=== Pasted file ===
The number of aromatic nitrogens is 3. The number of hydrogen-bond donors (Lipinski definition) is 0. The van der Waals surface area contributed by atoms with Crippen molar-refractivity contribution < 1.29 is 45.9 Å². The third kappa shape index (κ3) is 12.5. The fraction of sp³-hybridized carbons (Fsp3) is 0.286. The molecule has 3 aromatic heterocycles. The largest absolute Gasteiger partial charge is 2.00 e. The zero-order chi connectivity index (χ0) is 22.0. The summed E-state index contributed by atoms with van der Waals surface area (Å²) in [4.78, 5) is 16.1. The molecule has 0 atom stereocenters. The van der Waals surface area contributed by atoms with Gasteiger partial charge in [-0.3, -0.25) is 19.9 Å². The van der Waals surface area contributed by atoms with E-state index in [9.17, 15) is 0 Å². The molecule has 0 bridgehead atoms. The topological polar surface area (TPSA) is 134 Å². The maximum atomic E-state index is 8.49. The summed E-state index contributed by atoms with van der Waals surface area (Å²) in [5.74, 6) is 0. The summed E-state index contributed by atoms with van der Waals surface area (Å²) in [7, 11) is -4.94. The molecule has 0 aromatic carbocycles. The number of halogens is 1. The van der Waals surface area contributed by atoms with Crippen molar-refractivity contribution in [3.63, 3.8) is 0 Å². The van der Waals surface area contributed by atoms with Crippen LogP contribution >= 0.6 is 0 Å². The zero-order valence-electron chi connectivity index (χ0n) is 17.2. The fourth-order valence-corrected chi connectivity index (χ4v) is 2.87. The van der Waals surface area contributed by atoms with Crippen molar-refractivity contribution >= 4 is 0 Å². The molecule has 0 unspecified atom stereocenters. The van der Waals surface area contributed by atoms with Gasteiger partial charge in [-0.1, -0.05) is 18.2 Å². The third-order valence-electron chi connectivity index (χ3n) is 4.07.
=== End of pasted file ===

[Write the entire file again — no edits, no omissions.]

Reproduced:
The number of aromatic nitrogens is 3. The number of hydrogen-bond donors (Lipinski definition) is 0. The van der Waals surface area contributed by atoms with Crippen molar-refractivity contribution < 1.29 is 45.9 Å². The third kappa shape index (κ3) is 12.5. The fraction of sp³-hybridized carbons (Fsp3) is 0.286. The molecule has 3 aromatic heterocycles. The largest absolute Gasteiger partial charge is 2.00 e. The zero-order chi connectivity index (χ0) is 22.0. The summed E-state index contributed by atoms with van der Waals surface area (Å²) in [4.78, 5) is 16.1. The molecule has 0 atom stereocenters. The van der Waals surface area contributed by atoms with Gasteiger partial charge in [-0.3, -0.25) is 19.9 Å². The van der Waals surface area contributed by atoms with E-state index in [9.17, 15) is 0 Å². The molecule has 0 bridgehead atoms. The topological polar surface area (TPSA) is 134 Å². The maximum atomic E-state index is 8.49. The summed E-state index contributed by atoms with van der Waals surface area (Å²) in [5.74, 6) is 0. The summed E-state index contributed by atoms with van der Waals surface area (Å²) in [7, 11) is -4.94. The molecule has 0 aromatic carbocycles. The number of halogens is 1. The van der Waals surface area contributed by atoms with Crippen molar-refractivity contribution in [3.63, 3.8) is 0 Å². The van der Waals surface area contributed by atoms with Crippen LogP contribution >= 0.6 is 0 Å². The zero-order valence-electron chi connectivity index (χ0n) is 17.2. The fourth-order valence-corrected chi connectivity index (χ4v) is 2.87. The van der Waals surface area contributed by atoms with Crippen molar-refractivity contribution >= 4 is 0 Å². The molecule has 0 unspecified atom stereocenters. The van der Waals surface area contributed by atoms with Gasteiger partial charge in [-0.1, -0.05) is 18.2 Å². The third-order valence-electron chi connectivity index (χ3n) is 4.07.